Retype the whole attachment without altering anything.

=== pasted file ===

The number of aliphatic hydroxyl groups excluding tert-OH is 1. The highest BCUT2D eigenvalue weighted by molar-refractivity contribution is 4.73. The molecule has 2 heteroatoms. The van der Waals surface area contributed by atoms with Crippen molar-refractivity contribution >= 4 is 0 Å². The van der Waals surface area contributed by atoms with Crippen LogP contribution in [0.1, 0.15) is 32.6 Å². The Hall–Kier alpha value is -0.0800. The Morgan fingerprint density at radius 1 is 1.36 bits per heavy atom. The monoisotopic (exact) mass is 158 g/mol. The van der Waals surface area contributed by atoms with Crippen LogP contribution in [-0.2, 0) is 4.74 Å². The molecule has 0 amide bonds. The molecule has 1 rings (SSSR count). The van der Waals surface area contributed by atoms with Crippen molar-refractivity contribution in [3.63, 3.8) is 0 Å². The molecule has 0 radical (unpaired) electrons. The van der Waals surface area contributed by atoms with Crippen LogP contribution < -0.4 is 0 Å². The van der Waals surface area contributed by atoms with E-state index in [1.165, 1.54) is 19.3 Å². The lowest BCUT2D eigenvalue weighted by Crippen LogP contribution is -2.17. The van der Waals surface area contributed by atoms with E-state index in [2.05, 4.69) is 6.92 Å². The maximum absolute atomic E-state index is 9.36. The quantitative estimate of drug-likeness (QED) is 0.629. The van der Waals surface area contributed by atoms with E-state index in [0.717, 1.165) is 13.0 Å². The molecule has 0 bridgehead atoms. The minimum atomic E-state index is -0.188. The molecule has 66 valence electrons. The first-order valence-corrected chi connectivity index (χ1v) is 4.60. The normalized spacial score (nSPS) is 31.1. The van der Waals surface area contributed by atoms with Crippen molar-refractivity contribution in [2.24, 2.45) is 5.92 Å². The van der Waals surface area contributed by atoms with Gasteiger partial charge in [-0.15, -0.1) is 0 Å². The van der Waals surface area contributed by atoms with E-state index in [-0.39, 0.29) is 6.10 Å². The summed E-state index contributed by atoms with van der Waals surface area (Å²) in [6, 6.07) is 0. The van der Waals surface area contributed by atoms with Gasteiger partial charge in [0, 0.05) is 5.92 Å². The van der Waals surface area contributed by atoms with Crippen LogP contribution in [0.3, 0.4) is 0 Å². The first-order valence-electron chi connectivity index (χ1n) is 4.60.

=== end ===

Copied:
The number of aliphatic hydroxyl groups excluding tert-OH is 1. The highest BCUT2D eigenvalue weighted by molar-refractivity contribution is 4.73. The molecule has 2 heteroatoms. The van der Waals surface area contributed by atoms with Crippen molar-refractivity contribution >= 4 is 0 Å². The van der Waals surface area contributed by atoms with Crippen LogP contribution in [0.1, 0.15) is 32.6 Å². The Hall–Kier alpha value is -0.0800. The Morgan fingerprint density at radius 1 is 1.36 bits per heavy atom. The monoisotopic (exact) mass is 158 g/mol. The van der Waals surface area contributed by atoms with Crippen LogP contribution in [-0.2, 0) is 4.74 Å². The molecule has 0 amide bonds. The molecule has 1 rings (SSSR count). The van der Waals surface area contributed by atoms with Crippen molar-refractivity contribution in [3.63, 3.8) is 0 Å². The molecule has 0 radical (unpaired) electrons. The van der Waals surface area contributed by atoms with Crippen LogP contribution < -0.4 is 0 Å². The van der Waals surface area contributed by atoms with E-state index in [1.165, 1.54) is 19.3 Å². The lowest BCUT2D eigenvalue weighted by Crippen LogP contribution is -2.17. The van der Waals surface area contributed by atoms with E-state index in [2.05, 4.69) is 6.92 Å². The maximum absolute atomic E-state index is 9.36. The quantitative estimate of drug-likeness (QED) is 0.629. The van der Waals surface area contributed by atoms with E-state index in [0.717, 1.165) is 13.0 Å². The molecule has 0 bridgehead atoms. The minimum atomic E-state index is -0.188. The molecule has 66 valence electrons. The first-order valence-corrected chi connectivity index (χ1v) is 4.60. The normalized spacial score (nSPS) is 31.1. The van der Waals surface area contributed by atoms with Crippen molar-refractivity contribution in [2.24, 2.45) is 5.92 Å². The van der Waals surface area contributed by atoms with Gasteiger partial charge in [-0.15, -0.1) is 0 Å². The van der Waals surface area contributed by atoms with E-state index in [-0.39, 0.29) is 6.10 Å². The summed E-state index contributed by atoms with van der Waals surface area (Å²) in [6, 6.07) is 0. The van der Waals surface area contributed by atoms with Gasteiger partial charge in [0, 0.05) is 5.92 Å². The van der Waals surface area contributed by atoms with Crippen LogP contribution in [0.3, 0.4) is 0 Å². The first-order valence-electron chi connectivity index (χ1n) is 4.60.